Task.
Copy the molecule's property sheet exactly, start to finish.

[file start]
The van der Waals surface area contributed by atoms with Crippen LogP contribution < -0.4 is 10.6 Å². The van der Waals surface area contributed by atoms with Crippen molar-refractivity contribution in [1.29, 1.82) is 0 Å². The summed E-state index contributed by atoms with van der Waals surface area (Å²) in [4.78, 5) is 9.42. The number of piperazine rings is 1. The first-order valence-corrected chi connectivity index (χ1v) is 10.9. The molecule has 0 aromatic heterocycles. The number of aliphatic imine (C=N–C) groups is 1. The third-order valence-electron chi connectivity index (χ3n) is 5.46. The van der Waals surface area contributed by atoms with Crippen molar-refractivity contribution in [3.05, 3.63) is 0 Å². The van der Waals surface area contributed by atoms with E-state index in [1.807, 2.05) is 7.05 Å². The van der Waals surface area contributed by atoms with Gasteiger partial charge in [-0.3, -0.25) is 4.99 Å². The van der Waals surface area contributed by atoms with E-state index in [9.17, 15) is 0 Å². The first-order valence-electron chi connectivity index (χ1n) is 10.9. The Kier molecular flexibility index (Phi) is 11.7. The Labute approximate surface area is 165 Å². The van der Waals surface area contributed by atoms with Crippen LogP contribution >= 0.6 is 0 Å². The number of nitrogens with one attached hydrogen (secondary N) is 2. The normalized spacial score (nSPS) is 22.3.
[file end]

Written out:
The van der Waals surface area contributed by atoms with Crippen LogP contribution < -0.4 is 10.6 Å². The van der Waals surface area contributed by atoms with Crippen molar-refractivity contribution in [1.29, 1.82) is 0 Å². The summed E-state index contributed by atoms with van der Waals surface area (Å²) in [4.78, 5) is 9.42. The number of piperazine rings is 1. The first-order valence-corrected chi connectivity index (χ1v) is 10.9. The molecule has 0 aromatic heterocycles. The number of aliphatic imine (C=N–C) groups is 1. The third-order valence-electron chi connectivity index (χ3n) is 5.46. The van der Waals surface area contributed by atoms with Crippen molar-refractivity contribution in [3.05, 3.63) is 0 Å². The van der Waals surface area contributed by atoms with E-state index in [1.807, 2.05) is 7.05 Å². The van der Waals surface area contributed by atoms with Gasteiger partial charge in [-0.3, -0.25) is 4.99 Å². The van der Waals surface area contributed by atoms with E-state index in [9.17, 15) is 0 Å². The first-order valence-electron chi connectivity index (χ1n) is 10.9. The Kier molecular flexibility index (Phi) is 11.7. The Labute approximate surface area is 165 Å². The van der Waals surface area contributed by atoms with Crippen LogP contribution >= 0.6 is 0 Å². The number of nitrogens with one attached hydrogen (secondary N) is 2. The normalized spacial score (nSPS) is 22.3.